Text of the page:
Whilst the pandemic has been challenging for us all, there’s no doubt that it’s pushed the limits of the health and social care industry. Across the country, workers have responded with utmost dedication and gone above and beyond to deliver outstanding levels of care to service users around the clock. 

We surveyed 1218 health and social care workers to gain an understanding of how the last 12 months have affected their health and wellbeing and what more employers can do to support them during this continued period of uncertainty, and beyond. 

Increased pressure and higher demands.

It comes as no surprise that 44% of workers said that Covid has had a negative impact on their mental health, with 30% rating their stress levels at work as very high or high. The increased pressure and higher demands have inevitably taken a toll on many and these conditions are likely to remain for several months to come. These pressures coupled with the lack of social interaction and recreation outside of work has meant that workers haven’t had many outlets for stress relief at the end of their working day either. Interestingly, 34% of females were experiencing higher stress levels compared with 24% of males.

19% have also revealed that they took time off work due to unmanageable stress or a mental health condition, with 34% of this group not revealing the reason to their employer. 27% of workers are planning on leaving the health or social care profession in the next 12 months for the same reasons which is something that employers should be paying very close attention to and take action to decrease this figure.

There’s no doubt that personal concerns around Covid have also added to the stress that workers are facing. The top 3 concerns they had were:

  • Catching Covid at work - 49%
  • Family health - 42%
  • Finances - 31%

A decline in work-life balance.

Health and social care workers have been stretched thin, working longer hours and more shifts day and night to provide continuous care. 56% said they have worked overtime, with just under a third of workers doing more than 5 hours of overtime every week. This has led to a decline in work-life balance. Before the pandemic, 24% described their work life balance as very poor or poor which has now increased by 9% to 33%. Of those who said their work-life balance is very poor or poor, the 18-25 age group accounted for the largest proportion. However, regardless of age, working long hours is physically and mentally taxing and with less time to sleep and recharge, fatigue increases and so does the risk of physical health problems and mental health illnesses.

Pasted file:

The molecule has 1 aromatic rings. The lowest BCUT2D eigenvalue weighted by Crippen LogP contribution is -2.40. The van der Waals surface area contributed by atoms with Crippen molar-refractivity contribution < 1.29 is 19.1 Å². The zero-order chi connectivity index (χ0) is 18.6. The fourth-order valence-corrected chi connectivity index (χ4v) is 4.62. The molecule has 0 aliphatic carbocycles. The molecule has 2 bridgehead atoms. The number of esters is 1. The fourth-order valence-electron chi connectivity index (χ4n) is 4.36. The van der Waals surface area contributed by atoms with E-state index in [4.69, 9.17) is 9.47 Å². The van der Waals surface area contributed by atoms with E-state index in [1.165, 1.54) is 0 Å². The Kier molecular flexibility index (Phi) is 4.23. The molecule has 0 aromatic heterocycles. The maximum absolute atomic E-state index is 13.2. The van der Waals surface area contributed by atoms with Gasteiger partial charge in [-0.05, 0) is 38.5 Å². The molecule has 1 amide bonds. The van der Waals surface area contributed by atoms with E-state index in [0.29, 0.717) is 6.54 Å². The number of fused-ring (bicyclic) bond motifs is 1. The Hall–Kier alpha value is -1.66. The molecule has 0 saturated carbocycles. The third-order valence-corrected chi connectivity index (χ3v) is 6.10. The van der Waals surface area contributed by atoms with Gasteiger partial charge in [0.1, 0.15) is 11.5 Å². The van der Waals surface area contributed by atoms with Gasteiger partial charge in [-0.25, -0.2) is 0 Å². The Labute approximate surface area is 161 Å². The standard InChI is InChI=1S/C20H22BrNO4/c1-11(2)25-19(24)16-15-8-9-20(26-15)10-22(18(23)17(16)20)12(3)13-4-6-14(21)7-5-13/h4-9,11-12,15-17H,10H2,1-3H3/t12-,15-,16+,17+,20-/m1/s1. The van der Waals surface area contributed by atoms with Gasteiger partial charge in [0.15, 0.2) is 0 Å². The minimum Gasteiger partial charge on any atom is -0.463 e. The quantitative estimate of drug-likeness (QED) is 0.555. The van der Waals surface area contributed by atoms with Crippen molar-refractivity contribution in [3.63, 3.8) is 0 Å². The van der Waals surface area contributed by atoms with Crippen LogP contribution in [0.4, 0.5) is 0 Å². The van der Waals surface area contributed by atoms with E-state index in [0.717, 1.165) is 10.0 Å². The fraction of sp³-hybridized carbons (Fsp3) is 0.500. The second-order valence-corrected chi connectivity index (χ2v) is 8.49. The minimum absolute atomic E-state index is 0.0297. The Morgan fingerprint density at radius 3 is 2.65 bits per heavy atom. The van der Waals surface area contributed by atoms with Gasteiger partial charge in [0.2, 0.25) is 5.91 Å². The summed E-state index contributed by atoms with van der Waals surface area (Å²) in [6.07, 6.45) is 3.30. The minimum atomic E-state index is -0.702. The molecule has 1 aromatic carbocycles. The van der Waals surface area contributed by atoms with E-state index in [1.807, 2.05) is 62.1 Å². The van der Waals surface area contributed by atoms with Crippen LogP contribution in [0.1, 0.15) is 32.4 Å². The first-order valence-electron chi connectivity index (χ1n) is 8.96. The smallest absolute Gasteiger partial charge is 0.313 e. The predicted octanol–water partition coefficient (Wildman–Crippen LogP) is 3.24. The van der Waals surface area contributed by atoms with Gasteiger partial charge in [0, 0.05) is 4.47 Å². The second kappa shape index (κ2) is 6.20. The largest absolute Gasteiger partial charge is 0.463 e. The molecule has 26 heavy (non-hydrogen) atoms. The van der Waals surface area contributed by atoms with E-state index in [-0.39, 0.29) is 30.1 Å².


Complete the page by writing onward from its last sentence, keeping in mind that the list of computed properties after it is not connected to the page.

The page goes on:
Shared support between colleagues.

56% of workers said that their relationships with work colleagues have not changed much over the last 12 months, in fact, 25% have enjoyed improved relationships. 33% of this figure put this down to frequent check-ins and some of the responses we saw included:

  • “Staff have pulled together and there’s more empathy between us”
  • “Shared trauma” 
  • “Having the same stress and supporting each other more during the pandemic”

We can all agree that support from colleagues can make a world’s difference in the day-to-day battles of our work and personal lives.

The call for more mental health resources.

Whilst the majority of workers felt that their employer was helping them manage their stress levels, 27% have battled through stress without sufficient employer support. Furthermore, 58% felt that there are not enough support structures offered by their employer to help them with positive health and wellbeing, which leads us on to the type of resources that workers are looking for at work:

  • Stress reduction workshops - 43%
  • Mindfulness classes - 39%
  • A wellbeing champion - 38%
  • Training about mental health, resilience and stress management  - 36%
  • Meditation sessions - 32% 

There is potential for employers to offer a real mixed bag of resources and we’ve explained the benefits of each one of these in this article.

Employers still have a lot of work to do when it comes to their workers. Workers with better health and wellbeing are in a stronger position to deliver higher standards of care which is something that can’t be compromised. It’s important that workers look out for themselves and each other but after the turbulent year we’ve all had, the expectation from employers to look out for their workers has significantly increased. Workers must feel comfortable enough at work to speak up without the worry of reprisal or stigma (currently 42% don’t feel like they’re able to do this).

Employers need to be having those open conversations, checking-in, offering resources, and encouraging workers to take annual leave to avoid burnout. Health and social care workers are a necessity in our ecosystem and employers would do well to take on board this research and suggestions to retain valued workers and build and maintain a happier, healthier workforce to benefit the service users of tomorrow.